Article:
About the presentation
Adriana will provide an update on her study that seeks to better understand columnar growth of western redcedar (Thuja plicata) in the Kitimat Valley. In her research, Adriana assesses the effects of industrial aerial emissions in gas exchange, foliage, and soil accumulation of contaminants like fluoride. In this presentation, Adriana will compare her previous findings from 2014 (Soderberg smelter) with data collected in 2017 (pre-baked smelter).
About Adriana Almedia-Rodriguez (PH.D., P.AG.)
Adriana is a biologist with a Ph.D. in Forest Biology and Management. She has studied the physiological responses, gene expression, and phenotypic plasticity of plants exposed to abiotic stresses and in plant-fungi associations. Adriana is currently working as a Senior Environmental Protection Officer with the Environmental Protection Division at the BC Ministry of Environment and Climate Change Strategy. Adriana volunteers as a director for the Board of the Bulkley Valley Research Centre.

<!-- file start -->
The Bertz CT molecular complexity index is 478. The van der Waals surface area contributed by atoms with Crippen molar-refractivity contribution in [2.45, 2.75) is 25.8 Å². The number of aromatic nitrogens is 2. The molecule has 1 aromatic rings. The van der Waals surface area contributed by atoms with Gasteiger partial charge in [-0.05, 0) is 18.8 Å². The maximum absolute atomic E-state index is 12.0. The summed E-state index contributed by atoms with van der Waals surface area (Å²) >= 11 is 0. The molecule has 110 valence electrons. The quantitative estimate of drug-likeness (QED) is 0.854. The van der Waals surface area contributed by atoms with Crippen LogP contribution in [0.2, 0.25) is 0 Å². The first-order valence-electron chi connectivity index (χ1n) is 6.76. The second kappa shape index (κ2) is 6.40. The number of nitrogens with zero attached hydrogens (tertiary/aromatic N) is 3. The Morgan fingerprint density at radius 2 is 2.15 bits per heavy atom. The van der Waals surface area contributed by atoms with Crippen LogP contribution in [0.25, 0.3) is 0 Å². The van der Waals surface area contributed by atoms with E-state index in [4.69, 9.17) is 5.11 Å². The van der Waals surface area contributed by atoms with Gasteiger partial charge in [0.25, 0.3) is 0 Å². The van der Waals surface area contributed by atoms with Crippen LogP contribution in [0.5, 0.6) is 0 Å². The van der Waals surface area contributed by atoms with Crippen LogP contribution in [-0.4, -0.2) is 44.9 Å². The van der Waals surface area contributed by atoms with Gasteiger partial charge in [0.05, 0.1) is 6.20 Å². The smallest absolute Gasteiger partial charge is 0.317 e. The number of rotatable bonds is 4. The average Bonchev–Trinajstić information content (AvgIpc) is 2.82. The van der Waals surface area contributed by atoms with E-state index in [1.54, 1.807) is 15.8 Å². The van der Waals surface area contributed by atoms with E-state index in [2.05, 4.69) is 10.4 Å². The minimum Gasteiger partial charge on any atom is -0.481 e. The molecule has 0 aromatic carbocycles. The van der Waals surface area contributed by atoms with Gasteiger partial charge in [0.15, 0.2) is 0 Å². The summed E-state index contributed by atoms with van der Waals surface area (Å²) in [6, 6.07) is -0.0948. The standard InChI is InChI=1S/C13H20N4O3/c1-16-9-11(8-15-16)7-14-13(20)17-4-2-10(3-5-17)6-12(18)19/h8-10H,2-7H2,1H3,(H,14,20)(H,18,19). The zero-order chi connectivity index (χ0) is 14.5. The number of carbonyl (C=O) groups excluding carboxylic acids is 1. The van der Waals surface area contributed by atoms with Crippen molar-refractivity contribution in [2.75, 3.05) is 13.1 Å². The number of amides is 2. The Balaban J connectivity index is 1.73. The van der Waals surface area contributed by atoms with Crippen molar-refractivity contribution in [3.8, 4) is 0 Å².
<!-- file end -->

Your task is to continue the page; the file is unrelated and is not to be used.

Relevance to Northwest BC
Thuja plicata, commonly called western redcedar, has been of great importance for the Northwest Coast First Nations and it is one of the most valuable tree species in British Columbia, considering its ecological, silvical, timber, and cultural values. Western redcedar is a tolerant species to aerial contaminants that shows clear changes in its growth pattern under industrial aerial emissions. Therefore, it might be a useful indicator species in terms of its response to air quality in the Northwest coast forest.